Introducing vSphere Guest API
If you want to read information about a virtual machine from the guest OS running on it, the vSphere Guest API is for you. It’s a C library coming with VMware Tools. Unlike the vSphere API which can be used anywhere, the vSphere Guest API is only available in the guest OS.
High Level Characteristics
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- It’s read only. You can use it to retrieve state and performance of a virtual machine running on ESX, but you can NOT change anything via the API. To change things, you want to use the vSphere API.
- It requires VMware Tools which installs the vSphere Guest API component (vmGuestLib.dll on Windows, vmGuestLib.so on Linux) automatically.
- It’s enabled by default. To turn it off, set the “isolation.tools.guestlibGetInfo.disable” to “TRUE”. You can do it with either vSphere Client in the VM’s properties window, or via vSphere API.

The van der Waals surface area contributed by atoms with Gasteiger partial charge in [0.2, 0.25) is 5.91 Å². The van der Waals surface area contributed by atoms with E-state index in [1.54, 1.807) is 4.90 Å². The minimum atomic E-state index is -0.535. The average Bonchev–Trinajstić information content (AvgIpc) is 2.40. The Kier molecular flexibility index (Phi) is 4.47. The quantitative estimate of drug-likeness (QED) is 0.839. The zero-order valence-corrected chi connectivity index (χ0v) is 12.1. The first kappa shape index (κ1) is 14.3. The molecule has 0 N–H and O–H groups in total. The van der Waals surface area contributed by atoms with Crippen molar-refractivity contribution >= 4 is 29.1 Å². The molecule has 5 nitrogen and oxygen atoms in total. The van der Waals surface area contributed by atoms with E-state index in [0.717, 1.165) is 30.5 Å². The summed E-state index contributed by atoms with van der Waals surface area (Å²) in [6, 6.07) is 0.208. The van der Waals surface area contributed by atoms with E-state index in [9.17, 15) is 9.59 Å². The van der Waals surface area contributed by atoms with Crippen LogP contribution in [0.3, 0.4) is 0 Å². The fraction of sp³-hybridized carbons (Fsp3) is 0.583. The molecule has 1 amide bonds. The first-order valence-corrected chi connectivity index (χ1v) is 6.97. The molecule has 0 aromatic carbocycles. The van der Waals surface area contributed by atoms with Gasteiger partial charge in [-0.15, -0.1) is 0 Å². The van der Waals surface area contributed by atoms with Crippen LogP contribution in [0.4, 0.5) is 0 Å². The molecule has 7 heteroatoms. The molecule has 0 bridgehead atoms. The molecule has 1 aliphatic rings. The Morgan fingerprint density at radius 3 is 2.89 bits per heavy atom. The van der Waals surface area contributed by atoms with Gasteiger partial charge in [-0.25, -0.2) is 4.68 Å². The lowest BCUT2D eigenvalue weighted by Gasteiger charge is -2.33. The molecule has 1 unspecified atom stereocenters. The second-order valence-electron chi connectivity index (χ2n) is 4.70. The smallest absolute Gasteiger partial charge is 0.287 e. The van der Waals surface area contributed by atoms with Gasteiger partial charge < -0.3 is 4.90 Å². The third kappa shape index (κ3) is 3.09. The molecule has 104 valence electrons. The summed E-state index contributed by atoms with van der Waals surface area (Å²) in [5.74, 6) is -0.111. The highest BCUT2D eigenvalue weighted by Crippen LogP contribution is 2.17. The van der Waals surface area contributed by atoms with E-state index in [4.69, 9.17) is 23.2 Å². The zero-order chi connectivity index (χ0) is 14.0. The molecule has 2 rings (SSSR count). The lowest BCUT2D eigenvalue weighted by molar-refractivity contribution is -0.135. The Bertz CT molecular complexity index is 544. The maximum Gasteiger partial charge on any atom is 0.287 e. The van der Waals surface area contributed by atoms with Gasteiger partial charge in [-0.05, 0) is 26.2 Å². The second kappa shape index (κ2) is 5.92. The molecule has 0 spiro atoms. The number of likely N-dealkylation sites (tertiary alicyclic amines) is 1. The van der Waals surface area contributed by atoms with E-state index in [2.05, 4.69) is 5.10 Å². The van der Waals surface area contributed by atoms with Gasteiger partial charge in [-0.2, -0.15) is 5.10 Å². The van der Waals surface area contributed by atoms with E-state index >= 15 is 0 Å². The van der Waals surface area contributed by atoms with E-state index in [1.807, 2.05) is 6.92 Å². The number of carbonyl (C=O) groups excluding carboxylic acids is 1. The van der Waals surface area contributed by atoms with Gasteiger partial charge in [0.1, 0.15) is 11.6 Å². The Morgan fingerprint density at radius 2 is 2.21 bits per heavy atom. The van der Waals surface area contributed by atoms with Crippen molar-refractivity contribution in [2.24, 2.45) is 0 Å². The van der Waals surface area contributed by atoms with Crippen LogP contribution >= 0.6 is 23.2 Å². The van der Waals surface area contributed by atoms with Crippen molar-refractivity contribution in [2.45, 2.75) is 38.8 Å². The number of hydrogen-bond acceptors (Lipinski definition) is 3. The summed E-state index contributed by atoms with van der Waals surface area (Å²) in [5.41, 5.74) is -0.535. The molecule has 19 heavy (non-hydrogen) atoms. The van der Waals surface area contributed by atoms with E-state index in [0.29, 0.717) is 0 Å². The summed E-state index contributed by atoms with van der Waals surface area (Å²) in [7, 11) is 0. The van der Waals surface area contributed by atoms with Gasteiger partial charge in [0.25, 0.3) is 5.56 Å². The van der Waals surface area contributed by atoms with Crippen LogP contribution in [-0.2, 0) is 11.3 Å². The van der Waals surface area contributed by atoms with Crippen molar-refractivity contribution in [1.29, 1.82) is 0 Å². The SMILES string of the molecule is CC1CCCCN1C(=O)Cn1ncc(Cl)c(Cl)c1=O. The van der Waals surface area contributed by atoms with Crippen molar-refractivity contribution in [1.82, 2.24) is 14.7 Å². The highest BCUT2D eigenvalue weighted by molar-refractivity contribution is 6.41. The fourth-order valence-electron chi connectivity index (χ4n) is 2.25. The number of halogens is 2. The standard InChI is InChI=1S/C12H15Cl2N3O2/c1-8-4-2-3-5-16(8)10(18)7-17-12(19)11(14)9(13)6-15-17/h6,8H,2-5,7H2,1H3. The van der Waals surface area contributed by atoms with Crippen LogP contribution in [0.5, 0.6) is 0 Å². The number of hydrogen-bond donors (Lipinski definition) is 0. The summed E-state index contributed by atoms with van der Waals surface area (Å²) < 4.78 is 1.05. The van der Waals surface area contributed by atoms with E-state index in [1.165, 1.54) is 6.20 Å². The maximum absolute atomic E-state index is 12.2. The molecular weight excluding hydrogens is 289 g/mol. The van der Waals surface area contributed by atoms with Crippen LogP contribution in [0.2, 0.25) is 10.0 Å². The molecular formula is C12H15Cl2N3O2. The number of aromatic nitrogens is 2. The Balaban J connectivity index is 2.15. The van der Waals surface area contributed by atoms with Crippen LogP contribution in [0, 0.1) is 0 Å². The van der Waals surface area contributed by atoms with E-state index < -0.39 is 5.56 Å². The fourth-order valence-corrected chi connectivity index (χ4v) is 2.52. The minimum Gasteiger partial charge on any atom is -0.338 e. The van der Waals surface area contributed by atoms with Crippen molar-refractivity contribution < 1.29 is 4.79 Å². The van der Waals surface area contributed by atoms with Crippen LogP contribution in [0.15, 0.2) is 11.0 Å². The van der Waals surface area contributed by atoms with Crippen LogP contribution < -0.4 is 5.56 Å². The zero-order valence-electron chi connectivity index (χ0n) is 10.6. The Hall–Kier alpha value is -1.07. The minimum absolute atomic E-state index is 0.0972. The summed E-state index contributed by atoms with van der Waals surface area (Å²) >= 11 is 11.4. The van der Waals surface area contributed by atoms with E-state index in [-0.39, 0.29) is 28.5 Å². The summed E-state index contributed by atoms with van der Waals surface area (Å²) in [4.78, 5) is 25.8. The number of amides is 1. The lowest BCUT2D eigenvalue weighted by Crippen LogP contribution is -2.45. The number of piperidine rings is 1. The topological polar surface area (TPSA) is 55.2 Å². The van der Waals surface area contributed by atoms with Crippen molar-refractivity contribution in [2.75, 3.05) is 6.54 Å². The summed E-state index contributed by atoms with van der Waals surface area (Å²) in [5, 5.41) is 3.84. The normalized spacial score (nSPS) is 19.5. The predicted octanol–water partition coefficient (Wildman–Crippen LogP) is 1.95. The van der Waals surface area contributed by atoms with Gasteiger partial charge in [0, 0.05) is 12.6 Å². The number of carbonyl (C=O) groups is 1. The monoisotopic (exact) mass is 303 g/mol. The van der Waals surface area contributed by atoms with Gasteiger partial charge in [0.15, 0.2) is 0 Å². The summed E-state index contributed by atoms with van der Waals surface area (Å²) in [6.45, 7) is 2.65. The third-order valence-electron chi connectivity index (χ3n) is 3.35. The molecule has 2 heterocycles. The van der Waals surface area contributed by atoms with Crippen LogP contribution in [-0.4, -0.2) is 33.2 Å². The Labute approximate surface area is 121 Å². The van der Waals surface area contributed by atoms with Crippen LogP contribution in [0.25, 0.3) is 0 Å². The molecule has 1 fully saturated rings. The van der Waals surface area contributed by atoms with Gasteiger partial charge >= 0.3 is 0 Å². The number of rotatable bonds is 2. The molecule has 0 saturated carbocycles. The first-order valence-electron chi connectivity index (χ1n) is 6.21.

What Info Can Be Retrieved?
Here is a partial list. Notice the last one about ESX CPU goes beyond the virtual machine itself.
- Amount of memory reserved for the virtual machine.
- Amount of memory being used by the virtual machine.
- Upper limit of memory available to the virtual machine.
- Number of memory shares assigned to the virtual machine.
- Maximum speed to which the virtual machine’s CPU is limited.
- Reserved rate at which the virtual machine is allowed to execute. An idling virtual machine might consume CPU cycles at a much lower rate.
- Number of CPU shares assigned to the virtual machine.
- Elapsed time since the virtual machine was last powered on or reset.
- CPU time consumed by a particular virtual machine. When combined with other measurements, you can estimate how fast the virtual machine’s CPUs are running compared to the host CPUs.
- The physical ESX CPU speed via VMGuestLib_GetHostProcessorSpeed().
How to Use the API?
The Guest API is probably the simplest API within vSphere family. The programming guide has only 16 pages including the cover page, TOC, index, etc.
There are two types of functions in the library. One is context functions which establishes and manages the context, for example VMGuestLib_OpenHandle(); the other is the access functions are 20 accessor functions like VMGuestLib_GetCpuLimitMHz(). If you know how to program in C and it’s pretty straight forward. For details, read the vSphere Guest Programming Guide.